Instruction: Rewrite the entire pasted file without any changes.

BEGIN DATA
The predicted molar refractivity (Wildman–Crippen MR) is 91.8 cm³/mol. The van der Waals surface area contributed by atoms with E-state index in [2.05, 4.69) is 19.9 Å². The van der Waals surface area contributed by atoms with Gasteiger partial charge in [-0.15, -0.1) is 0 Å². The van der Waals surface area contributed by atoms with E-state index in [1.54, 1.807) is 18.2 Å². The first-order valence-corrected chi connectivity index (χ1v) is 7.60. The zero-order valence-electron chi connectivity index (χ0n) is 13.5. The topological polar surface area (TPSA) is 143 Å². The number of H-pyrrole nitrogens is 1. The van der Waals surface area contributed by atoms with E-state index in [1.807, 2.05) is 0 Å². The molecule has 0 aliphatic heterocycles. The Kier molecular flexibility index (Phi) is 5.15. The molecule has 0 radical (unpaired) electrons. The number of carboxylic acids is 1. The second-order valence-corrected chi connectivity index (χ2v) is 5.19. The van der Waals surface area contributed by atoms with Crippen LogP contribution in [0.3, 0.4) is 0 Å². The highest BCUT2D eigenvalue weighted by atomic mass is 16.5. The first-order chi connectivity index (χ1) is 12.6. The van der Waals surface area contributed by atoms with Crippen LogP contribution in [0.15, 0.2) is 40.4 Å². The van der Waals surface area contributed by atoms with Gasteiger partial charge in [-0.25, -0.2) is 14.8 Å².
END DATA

The predicted molar refractivity (Wildman–Crippen MR) is 91.8 cm³/mol. The van der Waals surface area contributed by atoms with E-state index in [2.05, 4.69) is 19.9 Å². The van der Waals surface area contributed by atoms with Gasteiger partial charge in [-0.15, -0.1) is 0 Å². The van der Waals surface area contributed by atoms with E-state index in [1.54, 1.807) is 18.2 Å². The first-order valence-corrected chi connectivity index (χ1v) is 7.60. The zero-order valence-electron chi connectivity index (χ0n) is 13.5. The topological polar surface area (TPSA) is 143 Å². The number of H-pyrrole nitrogens is 1. The van der Waals surface area contributed by atoms with E-state index in [1.807, 2.05) is 0 Å². The molecule has 0 aliphatic heterocycles. The Kier molecular flexibility index (Phi) is 5.15. The molecule has 0 radical (unpaired) electrons. The number of carboxylic acids is 1. The second-order valence-corrected chi connectivity index (χ2v) is 5.19. The van der Waals surface area contributed by atoms with Crippen LogP contribution in [0.3, 0.4) is 0 Å². The highest BCUT2D eigenvalue weighted by atomic mass is 16.5. The first-order chi connectivity index (χ1) is 12.6. The van der Waals surface area contributed by atoms with Crippen LogP contribution in [0.15, 0.2) is 40.4 Å². The van der Waals surface area contributed by atoms with Gasteiger partial charge in [-0.25, -0.2) is 14.8 Å².